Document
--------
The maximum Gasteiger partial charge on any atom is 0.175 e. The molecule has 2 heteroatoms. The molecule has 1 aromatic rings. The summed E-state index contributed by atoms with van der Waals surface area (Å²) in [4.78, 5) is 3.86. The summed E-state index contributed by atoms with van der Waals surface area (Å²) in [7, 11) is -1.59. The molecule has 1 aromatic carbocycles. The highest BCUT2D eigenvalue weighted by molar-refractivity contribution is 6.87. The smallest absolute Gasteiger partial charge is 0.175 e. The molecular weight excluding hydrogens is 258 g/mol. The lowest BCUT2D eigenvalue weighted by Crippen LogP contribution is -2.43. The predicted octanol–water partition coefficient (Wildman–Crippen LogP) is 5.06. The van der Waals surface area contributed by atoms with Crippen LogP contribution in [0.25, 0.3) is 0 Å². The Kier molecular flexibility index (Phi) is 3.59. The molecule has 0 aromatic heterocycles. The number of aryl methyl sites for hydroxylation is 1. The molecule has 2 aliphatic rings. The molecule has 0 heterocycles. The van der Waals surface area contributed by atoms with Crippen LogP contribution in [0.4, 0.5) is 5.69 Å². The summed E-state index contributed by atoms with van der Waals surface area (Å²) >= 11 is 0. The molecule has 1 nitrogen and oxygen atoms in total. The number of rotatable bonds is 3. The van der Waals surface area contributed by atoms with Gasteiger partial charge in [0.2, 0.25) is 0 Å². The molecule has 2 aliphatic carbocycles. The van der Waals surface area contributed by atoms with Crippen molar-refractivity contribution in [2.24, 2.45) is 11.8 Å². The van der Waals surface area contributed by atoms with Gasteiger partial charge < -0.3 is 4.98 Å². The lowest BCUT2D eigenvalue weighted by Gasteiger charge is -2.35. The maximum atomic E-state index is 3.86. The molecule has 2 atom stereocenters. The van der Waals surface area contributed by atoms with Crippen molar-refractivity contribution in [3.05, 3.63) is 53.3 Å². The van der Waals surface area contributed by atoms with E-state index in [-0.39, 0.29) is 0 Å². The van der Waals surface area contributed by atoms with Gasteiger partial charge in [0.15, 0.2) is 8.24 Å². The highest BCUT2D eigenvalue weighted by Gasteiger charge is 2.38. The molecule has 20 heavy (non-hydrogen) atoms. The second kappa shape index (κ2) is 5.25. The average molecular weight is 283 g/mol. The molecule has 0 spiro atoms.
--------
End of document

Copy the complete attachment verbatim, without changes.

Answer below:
The maximum Gasteiger partial charge on any atom is 0.175 e. The molecule has 2 heteroatoms. The molecule has 1 aromatic rings. The summed E-state index contributed by atoms with van der Waals surface area (Å²) in [4.78, 5) is 3.86. The summed E-state index contributed by atoms with van der Waals surface area (Å²) in [7, 11) is -1.59. The molecule has 1 aromatic carbocycles. The highest BCUT2D eigenvalue weighted by molar-refractivity contribution is 6.87. The smallest absolute Gasteiger partial charge is 0.175 e. The molecular weight excluding hydrogens is 258 g/mol. The lowest BCUT2D eigenvalue weighted by Crippen LogP contribution is -2.43. The predicted octanol–water partition coefficient (Wildman–Crippen LogP) is 5.06. The van der Waals surface area contributed by atoms with Crippen LogP contribution in [0.25, 0.3) is 0 Å². The Kier molecular flexibility index (Phi) is 3.59. The molecule has 0 aromatic heterocycles. The number of aryl methyl sites for hydroxylation is 1. The molecule has 2 aliphatic rings. The molecule has 0 heterocycles. The van der Waals surface area contributed by atoms with Crippen LogP contribution in [0.4, 0.5) is 5.69 Å². The summed E-state index contributed by atoms with van der Waals surface area (Å²) >= 11 is 0. The molecule has 1 nitrogen and oxygen atoms in total. The number of rotatable bonds is 3. The van der Waals surface area contributed by atoms with Gasteiger partial charge in [0.2, 0.25) is 0 Å². The molecule has 2 aliphatic carbocycles. The van der Waals surface area contributed by atoms with Crippen molar-refractivity contribution in [2.24, 2.45) is 11.8 Å². The van der Waals surface area contributed by atoms with Gasteiger partial charge < -0.3 is 4.98 Å². The lowest BCUT2D eigenvalue weighted by Gasteiger charge is -2.35. The maximum atomic E-state index is 3.86. The molecule has 2 atom stereocenters. The van der Waals surface area contributed by atoms with Crippen molar-refractivity contribution in [3.05, 3.63) is 53.3 Å². The van der Waals surface area contributed by atoms with E-state index in [-0.39, 0.29) is 0 Å². The van der Waals surface area contributed by atoms with Gasteiger partial charge in [0.15, 0.2) is 8.24 Å². The highest BCUT2D eigenvalue weighted by Gasteiger charge is 2.38. The molecule has 20 heavy (non-hydrogen) atoms. The second kappa shape index (κ2) is 5.25. The average molecular weight is 283 g/mol. The molecule has 0 spiro atoms.